If only it were October! The costume contest at the annual bond trader Halloween bash would be easy to win with that “2.79%” costume in the back of my closet.
OK, so I don’t really have a 2.79% costume, but I can tell you that it terrifies bond traders. Actually, I don’t need to tell you. It’s pretty plain to see:
In the chart, number 1 occurred yesterday afternoon. The tariff shock was fresh enough that traders simply scampered back above 2.80% and let things drift sideways into the close. The 2nd attempt to break 2.80 happened overnight when there wasn’t enough domestic market participation to cause much of a sell-off. Plus, we had yet to see exactly how domestic market participants would play it. Number 3 (or just after it, to be precise) is when domestic traders showed up for the day and whisked bond yields quickly higher.
2.836%, roughly, was the next technical stop on the line. This was the middle bollinger band, and it also coincided with an uptrend line discussed HERE. Once that was broken, 2.85% provided a bit of resistance before yields ultimately moved up to 2.87%–the higher pivot point that could still be considered part of a healthy consolidation for rates.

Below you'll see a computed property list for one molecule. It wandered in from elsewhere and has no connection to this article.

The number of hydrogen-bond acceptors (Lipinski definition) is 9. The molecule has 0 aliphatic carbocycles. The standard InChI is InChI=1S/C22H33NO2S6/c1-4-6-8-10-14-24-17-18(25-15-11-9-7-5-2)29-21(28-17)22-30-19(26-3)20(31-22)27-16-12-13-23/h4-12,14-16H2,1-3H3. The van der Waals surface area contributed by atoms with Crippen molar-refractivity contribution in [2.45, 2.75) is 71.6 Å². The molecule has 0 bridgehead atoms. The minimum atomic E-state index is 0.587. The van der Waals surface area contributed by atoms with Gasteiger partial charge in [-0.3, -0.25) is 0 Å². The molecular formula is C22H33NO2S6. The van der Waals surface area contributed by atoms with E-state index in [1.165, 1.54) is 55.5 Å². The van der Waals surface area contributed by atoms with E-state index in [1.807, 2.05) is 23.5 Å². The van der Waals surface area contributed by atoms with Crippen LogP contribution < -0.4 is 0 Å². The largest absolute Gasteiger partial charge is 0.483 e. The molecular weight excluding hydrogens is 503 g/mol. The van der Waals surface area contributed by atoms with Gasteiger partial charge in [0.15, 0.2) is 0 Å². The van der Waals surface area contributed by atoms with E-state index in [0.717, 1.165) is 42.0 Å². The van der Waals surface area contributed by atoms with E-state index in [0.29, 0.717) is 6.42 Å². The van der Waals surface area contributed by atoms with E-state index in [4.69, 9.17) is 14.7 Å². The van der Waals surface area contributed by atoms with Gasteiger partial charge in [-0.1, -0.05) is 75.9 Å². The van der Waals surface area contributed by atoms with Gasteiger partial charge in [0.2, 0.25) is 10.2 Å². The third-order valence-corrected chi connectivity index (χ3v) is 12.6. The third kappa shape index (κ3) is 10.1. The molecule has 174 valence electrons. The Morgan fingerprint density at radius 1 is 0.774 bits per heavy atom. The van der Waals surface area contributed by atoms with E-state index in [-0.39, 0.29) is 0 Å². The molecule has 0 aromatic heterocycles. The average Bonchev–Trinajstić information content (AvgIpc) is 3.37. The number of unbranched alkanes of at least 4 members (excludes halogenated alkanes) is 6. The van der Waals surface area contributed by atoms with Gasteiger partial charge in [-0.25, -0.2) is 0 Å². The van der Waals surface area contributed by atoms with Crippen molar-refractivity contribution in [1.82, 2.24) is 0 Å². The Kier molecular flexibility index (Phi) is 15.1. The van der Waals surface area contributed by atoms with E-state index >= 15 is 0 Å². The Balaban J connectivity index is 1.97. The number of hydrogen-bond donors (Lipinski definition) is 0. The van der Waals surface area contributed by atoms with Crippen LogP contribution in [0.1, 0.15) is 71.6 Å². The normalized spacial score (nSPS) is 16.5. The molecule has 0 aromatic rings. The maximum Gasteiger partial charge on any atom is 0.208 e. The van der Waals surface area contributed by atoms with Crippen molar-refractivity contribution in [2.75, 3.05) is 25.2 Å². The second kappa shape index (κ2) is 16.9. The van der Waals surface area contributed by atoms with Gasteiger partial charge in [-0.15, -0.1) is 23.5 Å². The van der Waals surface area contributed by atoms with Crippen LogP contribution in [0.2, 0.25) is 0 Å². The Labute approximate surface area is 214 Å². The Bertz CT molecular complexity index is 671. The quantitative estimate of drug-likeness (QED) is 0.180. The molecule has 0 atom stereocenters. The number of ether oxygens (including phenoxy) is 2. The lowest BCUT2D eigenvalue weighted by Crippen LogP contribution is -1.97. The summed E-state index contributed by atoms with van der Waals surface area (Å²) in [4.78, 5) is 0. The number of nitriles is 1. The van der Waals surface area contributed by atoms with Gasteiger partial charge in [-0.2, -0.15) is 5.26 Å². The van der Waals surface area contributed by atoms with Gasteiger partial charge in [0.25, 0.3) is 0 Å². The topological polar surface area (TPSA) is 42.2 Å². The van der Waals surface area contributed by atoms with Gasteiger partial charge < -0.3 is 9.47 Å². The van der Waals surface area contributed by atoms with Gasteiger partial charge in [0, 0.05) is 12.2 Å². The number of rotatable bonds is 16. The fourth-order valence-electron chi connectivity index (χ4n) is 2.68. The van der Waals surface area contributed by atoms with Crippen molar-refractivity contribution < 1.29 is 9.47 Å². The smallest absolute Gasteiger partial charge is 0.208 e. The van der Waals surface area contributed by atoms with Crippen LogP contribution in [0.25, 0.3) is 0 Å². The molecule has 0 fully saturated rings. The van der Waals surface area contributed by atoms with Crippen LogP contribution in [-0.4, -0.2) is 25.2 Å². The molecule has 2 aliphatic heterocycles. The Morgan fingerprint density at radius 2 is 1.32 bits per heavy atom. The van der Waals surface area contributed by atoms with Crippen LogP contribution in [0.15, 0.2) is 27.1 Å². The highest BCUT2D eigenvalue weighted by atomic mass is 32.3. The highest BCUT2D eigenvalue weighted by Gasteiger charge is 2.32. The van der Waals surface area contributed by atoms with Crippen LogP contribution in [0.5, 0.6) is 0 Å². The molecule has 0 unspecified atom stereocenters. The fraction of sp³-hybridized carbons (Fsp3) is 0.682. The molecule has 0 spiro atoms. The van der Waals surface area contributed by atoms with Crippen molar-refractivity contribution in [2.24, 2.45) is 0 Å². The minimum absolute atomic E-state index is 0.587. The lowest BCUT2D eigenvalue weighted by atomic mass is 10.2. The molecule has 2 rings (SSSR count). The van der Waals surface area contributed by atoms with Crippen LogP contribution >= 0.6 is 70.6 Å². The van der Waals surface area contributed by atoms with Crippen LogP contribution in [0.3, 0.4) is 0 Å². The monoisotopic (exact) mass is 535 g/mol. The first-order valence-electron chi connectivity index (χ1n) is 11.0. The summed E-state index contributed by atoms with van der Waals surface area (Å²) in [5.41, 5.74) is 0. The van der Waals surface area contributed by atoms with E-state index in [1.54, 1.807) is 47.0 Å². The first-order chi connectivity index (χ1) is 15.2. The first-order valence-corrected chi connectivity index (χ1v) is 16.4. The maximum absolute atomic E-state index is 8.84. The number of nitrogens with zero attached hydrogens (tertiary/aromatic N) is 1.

Today was all about tradeflows. The move was very bond-market-specific, and it drew essentially no motivation from data, headlines, or other events. It doesn’t mean the recent stability is necessarily over, but it does reinforce what we already knew about recent stability: it was never likely to give way to significant move back toward lower rates without something incredibly serious and unforeseen serving as a catalyst.
MBS Pricing Snapshot
Pricing shown below is delayed, please note the timestamp at the bottom. Real time pricing is available via MBS Live.
99-25 : -0-11
2.8679 : +0.0659
|Pricing as of 3/2/18 7:41PMEST|
Today’s Reprice Alerts and Updates
10:48AM : ALERT ISSUED: Negative Reprice Risk Increasing Slightly as Markets Shift “Risk-On”
8:55AM : ALERT ISSUED: Losing Ground Fairly Quickly